It’s useful for all in the OpenStack community to remember that many believe OpenStack was not ready for prime time until Essex or possibly Folsom. Some might even claim Grizzly was the first true production release. My money is on Folsom for what it’s worth.
What this means is that 2013 was YEAR ONE for OpenStack in terms of potential enterprise adoption. Think of 2010 and 2011 as the ALPHA and BETA years. Similarly, 2012 can be thought of as the 1.0 release and Grizzly as 1.1.
As you know, enterprise products don’t have thousands of customers in year one. In fact, according to a friend, Michael Mullany, previously VP of Marketing at VMware now CEO of Sencha, “Server units were … very slow for ESX in year 1.” Given that we are year one for OpenStack enterprise adoption, the recent user survey can be seen in a very different light:
387 deployments, doubled from 6 months ago
almost 200 of these deployments are for production workloads
47 of these deployments are over 100 physical servers in size
continued doubling every 6 months would result in ~3,000-6,000 deployments by year three, on par with VMware’s announced 5,500 server customers in year three
So, how did we do in year one of enterprise adoption?
The Year in Review
OpenStack began this year with three major discussion themes:
rapid expansion of service provider and web app use cases
ecosystem wars (OpenStack v Eucalyptus v CloudStack)
anticipation of Grizzly and the maturity it would bring
Fast forward 12 months and you can see just how much ground the OpenStack community has covered. And, when you consider that the Foundation is a little more than a year old, you begin to appreciate the progress that’s been made.
1. Growth, growth, growth
The OpenStack Foundation’s second user survey shows 822 respondents from 539 companies running 387 deployments, 165 of which are in production. The majority of these deployments are on-premise private cloud (58%), and while a bunch of them are less than 500 compute instances, there are a significant number in the 500-5,000 range.
Compare these numbers to the first user survey and extrapolate the trend (dangerous with two data points, granted), and you see impressive growth across the board. In six months, we’ll have another survey and can more confidently project growth. Until then, it’s safe to say OpenStack is growing where it counts: deployments.
2. Enterprise traction
Enterprises achieving success with OpenStack fall into two camps: those who already have substantial open infrastructure expertise in house, and those who hired that expertise via a vendor with a supported distro or product. There are few enterprises that fit the former case, and commercial products based on OpenStack are only now maturing to serve the latter case.
OpenStack is a less mature analogue to the Linux kernel, not a Linux operating system. It’s a framework and a centerpiece for a full cloud operating system. Most enterprises are not going to have the patience or risk tolerance to build their own OpenStack-based deployment from raw code, then bear the cost of supporting it. Doing so is much like rolling your own Linux operating system distribution, which few do.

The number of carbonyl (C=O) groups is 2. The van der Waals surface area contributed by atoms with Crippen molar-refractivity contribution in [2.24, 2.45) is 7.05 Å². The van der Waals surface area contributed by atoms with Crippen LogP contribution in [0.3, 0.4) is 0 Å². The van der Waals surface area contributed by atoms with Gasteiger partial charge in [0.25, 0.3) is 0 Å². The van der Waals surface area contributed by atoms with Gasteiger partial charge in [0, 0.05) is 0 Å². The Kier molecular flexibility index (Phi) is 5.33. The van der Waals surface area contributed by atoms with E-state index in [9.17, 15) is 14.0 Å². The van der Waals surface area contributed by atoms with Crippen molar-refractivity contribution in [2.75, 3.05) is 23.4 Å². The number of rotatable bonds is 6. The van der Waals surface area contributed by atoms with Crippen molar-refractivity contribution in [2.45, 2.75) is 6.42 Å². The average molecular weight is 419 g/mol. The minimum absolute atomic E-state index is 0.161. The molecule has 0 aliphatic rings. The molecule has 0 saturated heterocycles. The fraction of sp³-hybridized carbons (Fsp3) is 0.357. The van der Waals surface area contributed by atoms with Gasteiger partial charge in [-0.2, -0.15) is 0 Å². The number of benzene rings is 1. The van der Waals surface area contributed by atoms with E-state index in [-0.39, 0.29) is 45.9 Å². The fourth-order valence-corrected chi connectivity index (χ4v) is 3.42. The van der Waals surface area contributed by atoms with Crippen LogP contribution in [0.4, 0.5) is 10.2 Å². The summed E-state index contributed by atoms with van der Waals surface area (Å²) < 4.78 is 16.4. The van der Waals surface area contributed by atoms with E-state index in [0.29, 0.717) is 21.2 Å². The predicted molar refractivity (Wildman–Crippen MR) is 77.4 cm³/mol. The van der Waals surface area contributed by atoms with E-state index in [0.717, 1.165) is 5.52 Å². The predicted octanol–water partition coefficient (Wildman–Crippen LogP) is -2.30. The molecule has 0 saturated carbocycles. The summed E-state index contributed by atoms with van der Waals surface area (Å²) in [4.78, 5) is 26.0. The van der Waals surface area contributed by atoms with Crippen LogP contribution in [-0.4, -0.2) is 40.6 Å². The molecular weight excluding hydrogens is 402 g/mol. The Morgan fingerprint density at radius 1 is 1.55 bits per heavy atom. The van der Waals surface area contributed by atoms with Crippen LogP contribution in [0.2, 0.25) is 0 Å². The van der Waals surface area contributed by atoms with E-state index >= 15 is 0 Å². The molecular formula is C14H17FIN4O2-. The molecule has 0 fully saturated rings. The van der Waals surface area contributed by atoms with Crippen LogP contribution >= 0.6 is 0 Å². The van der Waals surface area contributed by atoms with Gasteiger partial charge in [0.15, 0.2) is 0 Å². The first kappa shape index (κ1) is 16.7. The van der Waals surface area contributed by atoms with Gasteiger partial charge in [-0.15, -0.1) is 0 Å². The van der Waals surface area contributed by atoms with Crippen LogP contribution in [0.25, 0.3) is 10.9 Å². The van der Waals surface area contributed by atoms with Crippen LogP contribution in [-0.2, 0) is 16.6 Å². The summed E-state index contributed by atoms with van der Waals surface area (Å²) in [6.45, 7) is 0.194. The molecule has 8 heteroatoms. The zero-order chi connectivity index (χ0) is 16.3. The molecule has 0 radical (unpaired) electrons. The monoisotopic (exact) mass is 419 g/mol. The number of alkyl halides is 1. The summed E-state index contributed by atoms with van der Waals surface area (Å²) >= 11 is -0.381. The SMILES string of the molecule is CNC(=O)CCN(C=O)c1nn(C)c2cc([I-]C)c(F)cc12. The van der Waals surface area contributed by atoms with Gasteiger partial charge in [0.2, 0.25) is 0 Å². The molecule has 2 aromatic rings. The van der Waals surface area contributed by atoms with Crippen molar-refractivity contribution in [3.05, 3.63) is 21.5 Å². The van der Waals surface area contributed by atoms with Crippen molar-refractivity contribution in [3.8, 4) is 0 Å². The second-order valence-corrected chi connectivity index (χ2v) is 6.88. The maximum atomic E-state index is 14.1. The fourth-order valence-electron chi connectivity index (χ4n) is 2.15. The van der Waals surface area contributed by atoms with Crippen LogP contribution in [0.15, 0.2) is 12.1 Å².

We see enterprises embracing OpenStack in our sales pipeline and in boot camps like the one we ran at Cloud Connect Chicago. It’s going to be a year or more before those enterprises work their way from deployment strategy through standup and on to production. Then, they’ll have to decide how much they want to talk about it.
3. OpenStack spreads its umbrella
OpenStack, as of Havana, is now 13 separate projects, including the four new projects in incubation status. These new projects provide key capabilities requested by the enterprise such as support for bare metal instances for better support of big data and advanced hardware. Database as a service is another new feature of interest to enterprise buyers.
4. Rackspace diminishes in OpenStack influence
Rackspace is now the #5 contributor and we are seeing their community influence diminish. With all due respect to Rackspace, this is good for the project: it shows the maturation of our democratic meritocracy, where it’s crucial that no one company is overly influential.
5. Demand for hybrid cloud is real
Hybrid cloud is the near term future. Even Andy Jassy of AWS has admitted it at the recent re:Invent conference. RightScale’s State of the Cloud presentation shows extensive interest from enterprises in multi-cloud and hybrid cloud solutions.
OpenStack is the best positioned project to deliver hybrid cloud. It’s got the most flexible architecture, extensive support for AWS APIs, growing GCE API support, and obviously, Rackspace API support is already there. That means that OpenStack is the only open source project with support for the top three public clouds. Most importantly, the community seems committed to working harder than ever on delivering public cloud compatibility.
There are challenges for OpenStack. We must come to terms with architecture and API frameworks. Technical and Board leadership must determine what is “core”. The community has to become disciplined and avoid the distractions of pet projects. And the disconnect among users, operators, and developers needs to be addressed. All of this will happen within the structure of an open source project that’s governed by a technical meritocracy, not a benevolent dictatorship. A tall order for 2014 to be certain.
Time to get back to work. Onward to Icehouse and the J release. See you in Atlanta next May.